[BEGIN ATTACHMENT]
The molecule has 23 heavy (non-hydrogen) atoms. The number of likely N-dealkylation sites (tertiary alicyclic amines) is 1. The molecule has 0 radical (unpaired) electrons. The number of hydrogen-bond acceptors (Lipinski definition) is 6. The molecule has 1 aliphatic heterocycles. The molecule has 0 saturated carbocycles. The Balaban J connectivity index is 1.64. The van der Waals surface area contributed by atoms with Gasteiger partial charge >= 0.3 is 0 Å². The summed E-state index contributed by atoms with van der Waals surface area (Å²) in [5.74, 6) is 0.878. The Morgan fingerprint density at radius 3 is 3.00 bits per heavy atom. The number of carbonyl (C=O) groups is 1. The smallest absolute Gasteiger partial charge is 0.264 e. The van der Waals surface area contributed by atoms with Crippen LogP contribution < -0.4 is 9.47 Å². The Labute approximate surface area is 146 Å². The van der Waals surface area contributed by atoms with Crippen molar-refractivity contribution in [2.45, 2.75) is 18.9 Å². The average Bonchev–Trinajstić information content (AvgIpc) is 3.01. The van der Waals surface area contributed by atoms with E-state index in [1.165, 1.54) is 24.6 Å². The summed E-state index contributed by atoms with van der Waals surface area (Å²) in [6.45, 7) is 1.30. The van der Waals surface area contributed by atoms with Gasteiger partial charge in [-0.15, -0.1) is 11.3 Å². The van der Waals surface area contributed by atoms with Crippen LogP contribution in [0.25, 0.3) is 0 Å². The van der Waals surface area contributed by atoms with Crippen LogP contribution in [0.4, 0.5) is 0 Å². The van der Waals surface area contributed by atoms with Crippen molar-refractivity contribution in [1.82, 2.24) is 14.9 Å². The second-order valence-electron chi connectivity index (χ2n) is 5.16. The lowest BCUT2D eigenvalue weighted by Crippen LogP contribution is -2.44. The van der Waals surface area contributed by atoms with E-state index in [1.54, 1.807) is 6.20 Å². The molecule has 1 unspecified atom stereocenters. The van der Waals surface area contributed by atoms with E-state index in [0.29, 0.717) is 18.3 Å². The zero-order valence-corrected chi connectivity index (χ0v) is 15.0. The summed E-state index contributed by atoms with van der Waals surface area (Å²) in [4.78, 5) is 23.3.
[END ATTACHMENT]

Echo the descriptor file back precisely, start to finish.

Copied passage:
The molecule has 23 heavy (non-hydrogen) atoms. The number of likely N-dealkylation sites (tertiary alicyclic amines) is 1. The molecule has 0 radical (unpaired) electrons. The number of hydrogen-bond acceptors (Lipinski definition) is 6. The molecule has 1 aliphatic heterocycles. The molecule has 0 saturated carbocycles. The Balaban J connectivity index is 1.64. The van der Waals surface area contributed by atoms with Gasteiger partial charge >= 0.3 is 0 Å². The summed E-state index contributed by atoms with van der Waals surface area (Å²) in [5.74, 6) is 0.878. The Morgan fingerprint density at radius 3 is 3.00 bits per heavy atom. The number of carbonyl (C=O) groups is 1. The smallest absolute Gasteiger partial charge is 0.264 e. The van der Waals surface area contributed by atoms with Crippen LogP contribution < -0.4 is 9.47 Å². The Labute approximate surface area is 146 Å². The van der Waals surface area contributed by atoms with Crippen molar-refractivity contribution in [2.45, 2.75) is 18.9 Å². The average Bonchev–Trinajstić information content (AvgIpc) is 3.01. The van der Waals surface area contributed by atoms with E-state index in [1.165, 1.54) is 24.6 Å². The summed E-state index contributed by atoms with van der Waals surface area (Å²) in [6.45, 7) is 1.30. The van der Waals surface area contributed by atoms with Gasteiger partial charge in [-0.15, -0.1) is 11.3 Å². The van der Waals surface area contributed by atoms with Crippen LogP contribution in [0.25, 0.3) is 0 Å². The van der Waals surface area contributed by atoms with Crippen LogP contribution in [0.4, 0.5) is 0 Å². The van der Waals surface area contributed by atoms with Crippen molar-refractivity contribution in [1.82, 2.24) is 14.9 Å². The second-order valence-electron chi connectivity index (χ2n) is 5.16. The lowest BCUT2D eigenvalue weighted by Crippen LogP contribution is -2.44. The van der Waals surface area contributed by atoms with E-state index in [1.54, 1.807) is 6.20 Å². The molecule has 1 unspecified atom stereocenters. The van der Waals surface area contributed by atoms with E-state index in [0.29, 0.717) is 18.3 Å². The zero-order valence-corrected chi connectivity index (χ0v) is 15.0. The summed E-state index contributed by atoms with van der Waals surface area (Å²) in [4.78, 5) is 23.3.